Toward that end, the LAMP2 study does increase understanding of the use of low concentrations of atropine to delay the onset of myopia, say Drs. Berntsen and Walline, who note in their editorial the risks associated with myopia—greater risk of sight-threatening complications and the nation’s financial burden due to treating myopia.

LAMP2 is the “first large-scale, 2-year randomized clinical trial to investigate the effects of nightly administration of 0.05% or 0.01% atropine eyedrops vs. placebo eyedrops in children without myopia,” the two doctors of optometry say in the editorial. It also builds on three previous studies that have focused on nightly administrations of atropine.

But there remain plenty of unknowns. For instance, can it delay myopia progression in adults or prevent myopia in children? What about a further look at side effects—the most common being photophobia reported by 15 study participants? Additional research will shed light, and that will take time.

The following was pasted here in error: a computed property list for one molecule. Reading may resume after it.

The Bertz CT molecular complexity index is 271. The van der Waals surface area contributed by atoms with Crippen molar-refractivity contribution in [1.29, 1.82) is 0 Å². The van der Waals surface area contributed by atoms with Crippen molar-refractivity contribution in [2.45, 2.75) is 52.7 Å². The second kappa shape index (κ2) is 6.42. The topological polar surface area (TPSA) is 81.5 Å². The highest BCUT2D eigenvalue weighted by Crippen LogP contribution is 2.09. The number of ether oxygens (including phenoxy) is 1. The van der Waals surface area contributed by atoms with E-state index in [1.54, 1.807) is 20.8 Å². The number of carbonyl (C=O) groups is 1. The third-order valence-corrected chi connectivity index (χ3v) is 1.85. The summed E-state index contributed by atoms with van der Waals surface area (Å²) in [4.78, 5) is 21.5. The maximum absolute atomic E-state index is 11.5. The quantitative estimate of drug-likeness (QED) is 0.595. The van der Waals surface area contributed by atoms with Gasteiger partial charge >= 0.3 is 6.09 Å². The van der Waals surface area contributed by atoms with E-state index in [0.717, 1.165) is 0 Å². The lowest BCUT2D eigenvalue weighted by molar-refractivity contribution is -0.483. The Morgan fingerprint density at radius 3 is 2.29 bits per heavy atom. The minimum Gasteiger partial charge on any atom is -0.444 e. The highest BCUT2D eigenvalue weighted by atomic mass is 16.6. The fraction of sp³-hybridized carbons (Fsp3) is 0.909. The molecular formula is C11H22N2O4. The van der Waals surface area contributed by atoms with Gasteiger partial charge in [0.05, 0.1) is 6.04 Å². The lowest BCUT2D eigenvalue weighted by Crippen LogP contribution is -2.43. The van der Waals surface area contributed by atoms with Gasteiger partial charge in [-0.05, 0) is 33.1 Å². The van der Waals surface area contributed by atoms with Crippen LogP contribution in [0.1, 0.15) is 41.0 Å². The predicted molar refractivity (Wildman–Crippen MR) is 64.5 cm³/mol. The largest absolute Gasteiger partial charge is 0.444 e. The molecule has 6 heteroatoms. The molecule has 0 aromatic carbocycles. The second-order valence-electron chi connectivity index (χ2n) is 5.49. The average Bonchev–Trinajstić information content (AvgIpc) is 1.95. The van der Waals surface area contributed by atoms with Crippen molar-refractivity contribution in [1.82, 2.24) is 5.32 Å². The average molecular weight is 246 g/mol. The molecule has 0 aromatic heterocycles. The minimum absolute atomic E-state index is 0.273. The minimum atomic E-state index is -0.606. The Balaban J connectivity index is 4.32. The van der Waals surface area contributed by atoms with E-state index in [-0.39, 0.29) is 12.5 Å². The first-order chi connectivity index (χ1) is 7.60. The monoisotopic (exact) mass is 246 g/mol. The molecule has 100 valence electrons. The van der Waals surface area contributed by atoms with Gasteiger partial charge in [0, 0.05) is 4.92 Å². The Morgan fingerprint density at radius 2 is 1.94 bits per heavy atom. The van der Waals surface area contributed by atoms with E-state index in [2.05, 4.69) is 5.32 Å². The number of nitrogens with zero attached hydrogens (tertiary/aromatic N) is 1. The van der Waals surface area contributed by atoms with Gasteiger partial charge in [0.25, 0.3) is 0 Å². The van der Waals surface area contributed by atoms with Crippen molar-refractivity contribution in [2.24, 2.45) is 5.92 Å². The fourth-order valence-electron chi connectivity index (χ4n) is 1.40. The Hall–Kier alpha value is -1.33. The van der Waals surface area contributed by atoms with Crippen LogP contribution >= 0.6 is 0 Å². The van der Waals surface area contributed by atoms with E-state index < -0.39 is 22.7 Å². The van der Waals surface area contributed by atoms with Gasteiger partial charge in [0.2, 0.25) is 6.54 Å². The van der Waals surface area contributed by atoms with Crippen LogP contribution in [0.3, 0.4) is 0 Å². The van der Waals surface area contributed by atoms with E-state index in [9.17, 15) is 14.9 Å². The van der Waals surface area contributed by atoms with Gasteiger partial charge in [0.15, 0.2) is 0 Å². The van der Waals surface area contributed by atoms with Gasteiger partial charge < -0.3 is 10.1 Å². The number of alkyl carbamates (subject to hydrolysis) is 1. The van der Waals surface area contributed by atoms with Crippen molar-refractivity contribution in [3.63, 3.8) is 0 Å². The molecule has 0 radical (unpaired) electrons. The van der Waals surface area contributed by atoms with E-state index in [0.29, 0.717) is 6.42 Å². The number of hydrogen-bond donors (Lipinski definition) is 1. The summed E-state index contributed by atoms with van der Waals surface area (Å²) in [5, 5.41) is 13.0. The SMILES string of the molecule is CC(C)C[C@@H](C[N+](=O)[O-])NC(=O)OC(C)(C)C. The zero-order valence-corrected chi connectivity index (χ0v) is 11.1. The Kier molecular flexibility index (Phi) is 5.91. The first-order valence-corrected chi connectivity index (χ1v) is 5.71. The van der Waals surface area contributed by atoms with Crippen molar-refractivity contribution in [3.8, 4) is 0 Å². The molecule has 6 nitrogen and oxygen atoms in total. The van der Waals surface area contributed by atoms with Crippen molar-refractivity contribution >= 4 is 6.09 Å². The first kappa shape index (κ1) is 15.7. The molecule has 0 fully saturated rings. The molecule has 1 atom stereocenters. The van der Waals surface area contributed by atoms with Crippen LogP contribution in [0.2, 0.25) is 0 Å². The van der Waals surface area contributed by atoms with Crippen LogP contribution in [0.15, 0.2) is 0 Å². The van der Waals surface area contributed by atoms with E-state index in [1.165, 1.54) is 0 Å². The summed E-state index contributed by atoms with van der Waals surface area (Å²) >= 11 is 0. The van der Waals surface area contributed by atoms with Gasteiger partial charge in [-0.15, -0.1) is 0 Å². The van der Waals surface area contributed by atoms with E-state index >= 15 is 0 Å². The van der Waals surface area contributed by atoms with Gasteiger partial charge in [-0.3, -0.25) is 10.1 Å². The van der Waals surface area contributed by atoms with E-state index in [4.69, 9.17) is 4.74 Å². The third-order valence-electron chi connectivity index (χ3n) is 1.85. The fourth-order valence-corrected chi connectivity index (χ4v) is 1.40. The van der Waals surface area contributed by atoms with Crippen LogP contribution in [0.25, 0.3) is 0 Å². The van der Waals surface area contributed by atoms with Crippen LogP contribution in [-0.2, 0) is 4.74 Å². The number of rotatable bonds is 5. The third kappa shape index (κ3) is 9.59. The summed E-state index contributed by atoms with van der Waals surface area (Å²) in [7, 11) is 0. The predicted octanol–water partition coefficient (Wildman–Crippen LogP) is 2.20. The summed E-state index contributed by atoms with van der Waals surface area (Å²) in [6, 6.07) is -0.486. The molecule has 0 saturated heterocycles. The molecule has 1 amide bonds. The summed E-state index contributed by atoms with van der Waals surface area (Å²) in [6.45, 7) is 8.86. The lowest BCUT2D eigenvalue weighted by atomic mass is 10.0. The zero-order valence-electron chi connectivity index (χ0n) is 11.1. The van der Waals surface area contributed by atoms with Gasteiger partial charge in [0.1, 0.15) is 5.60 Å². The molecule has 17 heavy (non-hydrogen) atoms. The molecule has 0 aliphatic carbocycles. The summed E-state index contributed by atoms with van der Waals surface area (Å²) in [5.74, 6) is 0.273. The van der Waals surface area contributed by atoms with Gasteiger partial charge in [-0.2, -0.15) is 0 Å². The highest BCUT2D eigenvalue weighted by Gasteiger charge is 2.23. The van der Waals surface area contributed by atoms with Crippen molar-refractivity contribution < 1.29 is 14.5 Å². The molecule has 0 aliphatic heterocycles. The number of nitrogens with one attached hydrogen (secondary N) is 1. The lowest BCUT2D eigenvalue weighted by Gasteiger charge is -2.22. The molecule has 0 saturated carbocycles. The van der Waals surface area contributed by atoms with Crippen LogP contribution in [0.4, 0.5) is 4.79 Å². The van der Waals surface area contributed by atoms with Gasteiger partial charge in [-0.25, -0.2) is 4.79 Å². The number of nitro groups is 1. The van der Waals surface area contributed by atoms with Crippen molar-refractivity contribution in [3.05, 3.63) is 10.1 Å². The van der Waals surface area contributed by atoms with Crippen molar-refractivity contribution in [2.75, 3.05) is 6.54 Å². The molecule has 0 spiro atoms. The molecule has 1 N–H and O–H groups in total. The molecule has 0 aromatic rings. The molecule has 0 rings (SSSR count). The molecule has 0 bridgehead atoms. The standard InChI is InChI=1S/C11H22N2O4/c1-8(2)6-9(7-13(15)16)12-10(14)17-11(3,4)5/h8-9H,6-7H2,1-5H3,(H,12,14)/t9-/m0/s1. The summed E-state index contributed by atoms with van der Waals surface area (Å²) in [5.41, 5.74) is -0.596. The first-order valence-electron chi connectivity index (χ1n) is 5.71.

“The LAMP2 study provides the strongest evidence to date that daily administration of 0.05% atropine delays the onset of myopia and meaningfully adds to the evidence that refractive error change and eye growth can be slowed, even before myopia onset,” they say. “However, the evidence presented does not yet warrant a change in the standard care of children because we do not yet know the long-term effects of delaying the onset of myopia with low-concentration atropine.